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Bariatric surgery may lower risk of liver disease

A bariatric surgeon with Cleveland Clinic West said that bariatric surgery can help stave off fatty liver disease.

WESTON, Fla. – A recent study found that bariatric surgery can decrease the risk of progression of liver disease in some patients.

Dr. Raul Rosenthal, a bariatric surgeon with the Cleveland Clinic Weston said obesity is a major risk factor for developing an advanced form of fatty liver disease known as non-alcoholic steatohepatitis or NASH.

“So what they found out is that those who had NASH in 88% of the cases they didn’t progress to liver cirrhosis this is tremendous because there is no treatment for NASH and people who have NASH not only develop liver cirrhosis, they develop liver failure and they develop liver cancer,” Rosenthal said.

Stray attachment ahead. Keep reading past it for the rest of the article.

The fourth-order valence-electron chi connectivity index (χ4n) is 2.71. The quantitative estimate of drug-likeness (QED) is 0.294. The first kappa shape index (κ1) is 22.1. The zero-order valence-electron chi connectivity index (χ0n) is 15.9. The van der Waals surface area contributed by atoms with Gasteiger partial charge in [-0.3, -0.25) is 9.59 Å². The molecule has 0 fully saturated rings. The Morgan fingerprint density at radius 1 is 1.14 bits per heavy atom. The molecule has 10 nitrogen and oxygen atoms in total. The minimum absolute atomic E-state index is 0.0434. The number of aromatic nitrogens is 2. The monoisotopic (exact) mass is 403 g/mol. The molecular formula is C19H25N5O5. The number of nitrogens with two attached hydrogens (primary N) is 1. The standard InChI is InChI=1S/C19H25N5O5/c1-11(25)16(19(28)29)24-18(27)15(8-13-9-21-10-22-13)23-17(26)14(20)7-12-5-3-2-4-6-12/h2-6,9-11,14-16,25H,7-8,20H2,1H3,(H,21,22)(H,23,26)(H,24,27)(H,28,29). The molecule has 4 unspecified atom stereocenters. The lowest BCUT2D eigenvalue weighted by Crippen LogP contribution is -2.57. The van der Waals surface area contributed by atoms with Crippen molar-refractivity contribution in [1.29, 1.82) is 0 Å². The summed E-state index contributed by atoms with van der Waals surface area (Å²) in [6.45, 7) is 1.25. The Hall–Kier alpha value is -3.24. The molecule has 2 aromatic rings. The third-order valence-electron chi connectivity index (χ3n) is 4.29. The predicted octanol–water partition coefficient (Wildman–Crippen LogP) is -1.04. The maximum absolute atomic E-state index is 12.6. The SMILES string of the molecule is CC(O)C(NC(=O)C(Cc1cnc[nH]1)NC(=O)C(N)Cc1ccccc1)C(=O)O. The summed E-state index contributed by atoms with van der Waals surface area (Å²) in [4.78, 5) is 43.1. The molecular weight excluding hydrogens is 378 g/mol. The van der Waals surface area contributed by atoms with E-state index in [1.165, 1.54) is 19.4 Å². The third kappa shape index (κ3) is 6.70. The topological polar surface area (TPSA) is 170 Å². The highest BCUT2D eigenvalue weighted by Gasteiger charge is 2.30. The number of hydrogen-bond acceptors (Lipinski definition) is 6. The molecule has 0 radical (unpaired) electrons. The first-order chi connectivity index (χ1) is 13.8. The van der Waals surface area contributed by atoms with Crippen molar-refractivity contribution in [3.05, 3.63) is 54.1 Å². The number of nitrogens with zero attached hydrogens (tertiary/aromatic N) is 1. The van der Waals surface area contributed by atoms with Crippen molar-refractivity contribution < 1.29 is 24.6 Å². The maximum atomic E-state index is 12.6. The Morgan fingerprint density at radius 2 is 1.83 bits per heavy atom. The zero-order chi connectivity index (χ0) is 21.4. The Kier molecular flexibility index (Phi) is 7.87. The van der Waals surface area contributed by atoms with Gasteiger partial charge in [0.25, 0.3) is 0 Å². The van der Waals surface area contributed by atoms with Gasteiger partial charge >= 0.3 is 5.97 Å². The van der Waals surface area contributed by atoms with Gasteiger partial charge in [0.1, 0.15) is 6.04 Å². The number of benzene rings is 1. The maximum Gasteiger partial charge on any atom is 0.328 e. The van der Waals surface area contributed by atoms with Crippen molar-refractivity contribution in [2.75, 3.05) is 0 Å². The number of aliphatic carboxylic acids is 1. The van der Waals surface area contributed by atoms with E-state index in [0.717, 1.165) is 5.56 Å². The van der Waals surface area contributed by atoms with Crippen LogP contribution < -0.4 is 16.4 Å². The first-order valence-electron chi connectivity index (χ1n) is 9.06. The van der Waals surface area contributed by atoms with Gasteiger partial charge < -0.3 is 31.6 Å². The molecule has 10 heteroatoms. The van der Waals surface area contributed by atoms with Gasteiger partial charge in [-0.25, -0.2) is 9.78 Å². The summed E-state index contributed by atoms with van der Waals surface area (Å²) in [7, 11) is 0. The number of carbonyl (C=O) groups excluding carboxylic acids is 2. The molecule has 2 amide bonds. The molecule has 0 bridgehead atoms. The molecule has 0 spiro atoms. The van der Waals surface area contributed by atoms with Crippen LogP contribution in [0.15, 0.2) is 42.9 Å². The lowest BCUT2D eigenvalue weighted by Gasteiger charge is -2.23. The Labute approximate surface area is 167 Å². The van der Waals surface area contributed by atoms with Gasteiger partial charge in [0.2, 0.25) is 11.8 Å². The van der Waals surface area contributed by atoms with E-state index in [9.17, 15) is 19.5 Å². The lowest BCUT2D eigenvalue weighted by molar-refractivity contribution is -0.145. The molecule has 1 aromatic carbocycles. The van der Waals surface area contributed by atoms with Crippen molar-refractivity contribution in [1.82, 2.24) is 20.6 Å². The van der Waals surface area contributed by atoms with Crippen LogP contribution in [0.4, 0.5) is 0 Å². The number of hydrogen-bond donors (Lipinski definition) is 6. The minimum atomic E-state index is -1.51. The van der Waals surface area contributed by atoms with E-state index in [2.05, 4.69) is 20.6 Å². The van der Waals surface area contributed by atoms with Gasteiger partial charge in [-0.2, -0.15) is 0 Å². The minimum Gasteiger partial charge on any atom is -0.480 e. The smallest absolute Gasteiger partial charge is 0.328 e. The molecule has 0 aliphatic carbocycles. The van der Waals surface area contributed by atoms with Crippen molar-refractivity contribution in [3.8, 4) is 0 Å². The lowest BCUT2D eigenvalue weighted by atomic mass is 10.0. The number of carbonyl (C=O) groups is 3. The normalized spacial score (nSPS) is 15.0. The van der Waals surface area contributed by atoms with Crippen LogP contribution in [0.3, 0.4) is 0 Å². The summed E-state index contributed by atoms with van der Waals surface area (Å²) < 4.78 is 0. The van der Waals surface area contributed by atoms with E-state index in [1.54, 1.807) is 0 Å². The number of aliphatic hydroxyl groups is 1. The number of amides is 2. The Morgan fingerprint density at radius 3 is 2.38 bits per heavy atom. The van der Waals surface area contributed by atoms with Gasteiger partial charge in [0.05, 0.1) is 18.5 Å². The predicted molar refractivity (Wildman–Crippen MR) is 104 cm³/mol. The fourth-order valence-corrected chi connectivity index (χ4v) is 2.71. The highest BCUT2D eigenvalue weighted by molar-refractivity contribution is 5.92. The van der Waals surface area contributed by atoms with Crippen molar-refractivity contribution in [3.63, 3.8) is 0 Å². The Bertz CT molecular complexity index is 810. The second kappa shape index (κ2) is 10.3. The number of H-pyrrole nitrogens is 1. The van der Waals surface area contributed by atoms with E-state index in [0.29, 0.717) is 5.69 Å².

In addition, a second endpoint of the study found a 70% reduction in cardiovascular events such as strokes and heart attacks.

Bariatric surgery has also been associated with a significant reduction in blood sugar levels in patients with diabetes.

COVID on surfaces

Even though most cases of COVID-19 come from airborne exposure to the virus a new study also found that it lingers on surfaces in the rooms of nursing home patients.

The University of Michigan study found that 90% of current COVID patients’ rooms had detectable coronavirus on at least one surface and that the virus was still detectable days later, especially on TV remotes and nurse call buttons.

A third of the people in the United States who have died from COVID have been nursing home residents, mainly in the early months of the pandemic.


About the Author:

Veteran journalist Kathleen Corso is the special projects producer for Local 10 News.